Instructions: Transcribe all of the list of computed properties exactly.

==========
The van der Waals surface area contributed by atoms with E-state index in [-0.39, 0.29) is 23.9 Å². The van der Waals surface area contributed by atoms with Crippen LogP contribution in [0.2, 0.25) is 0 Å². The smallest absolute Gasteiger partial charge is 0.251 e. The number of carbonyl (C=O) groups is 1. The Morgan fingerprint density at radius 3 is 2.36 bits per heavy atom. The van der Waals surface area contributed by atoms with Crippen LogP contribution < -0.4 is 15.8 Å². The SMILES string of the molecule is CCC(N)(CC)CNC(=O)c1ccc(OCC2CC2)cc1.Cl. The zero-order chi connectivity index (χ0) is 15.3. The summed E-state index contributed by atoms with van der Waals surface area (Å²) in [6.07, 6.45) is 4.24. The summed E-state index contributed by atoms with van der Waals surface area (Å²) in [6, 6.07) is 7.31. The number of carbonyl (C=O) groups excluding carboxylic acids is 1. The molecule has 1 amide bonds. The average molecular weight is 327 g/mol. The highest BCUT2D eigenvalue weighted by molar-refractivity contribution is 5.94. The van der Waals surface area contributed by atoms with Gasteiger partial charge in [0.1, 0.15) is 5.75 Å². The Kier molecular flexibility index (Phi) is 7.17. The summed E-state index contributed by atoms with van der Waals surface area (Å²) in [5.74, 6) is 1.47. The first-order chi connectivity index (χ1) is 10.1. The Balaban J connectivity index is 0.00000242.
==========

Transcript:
The van der Waals surface area contributed by atoms with E-state index in [-0.39, 0.29) is 23.9 Å². The van der Waals surface area contributed by atoms with Crippen LogP contribution in [0.2, 0.25) is 0 Å². The smallest absolute Gasteiger partial charge is 0.251 e. The number of carbonyl (C=O) groups is 1. The Morgan fingerprint density at radius 3 is 2.36 bits per heavy atom. The van der Waals surface area contributed by atoms with Crippen LogP contribution < -0.4 is 15.8 Å². The SMILES string of the molecule is CCC(N)(CC)CNC(=O)c1ccc(OCC2CC2)cc1.Cl. The zero-order chi connectivity index (χ0) is 15.3. The summed E-state index contributed by atoms with van der Waals surface area (Å²) in [6.07, 6.45) is 4.24. The summed E-state index contributed by atoms with van der Waals surface area (Å²) in [6, 6.07) is 7.31. The number of carbonyl (C=O) groups excluding carboxylic acids is 1. The molecule has 1 amide bonds. The average molecular weight is 327 g/mol. The highest BCUT2D eigenvalue weighted by molar-refractivity contribution is 5.94. The van der Waals surface area contributed by atoms with Gasteiger partial charge in [0.1, 0.15) is 5.75 Å². The Kier molecular flexibility index (Phi) is 7.17. The summed E-state index contributed by atoms with van der Waals surface area (Å²) in [5.74, 6) is 1.47. The first-order chi connectivity index (χ1) is 10.1. The Balaban J connectivity index is 0.00000242.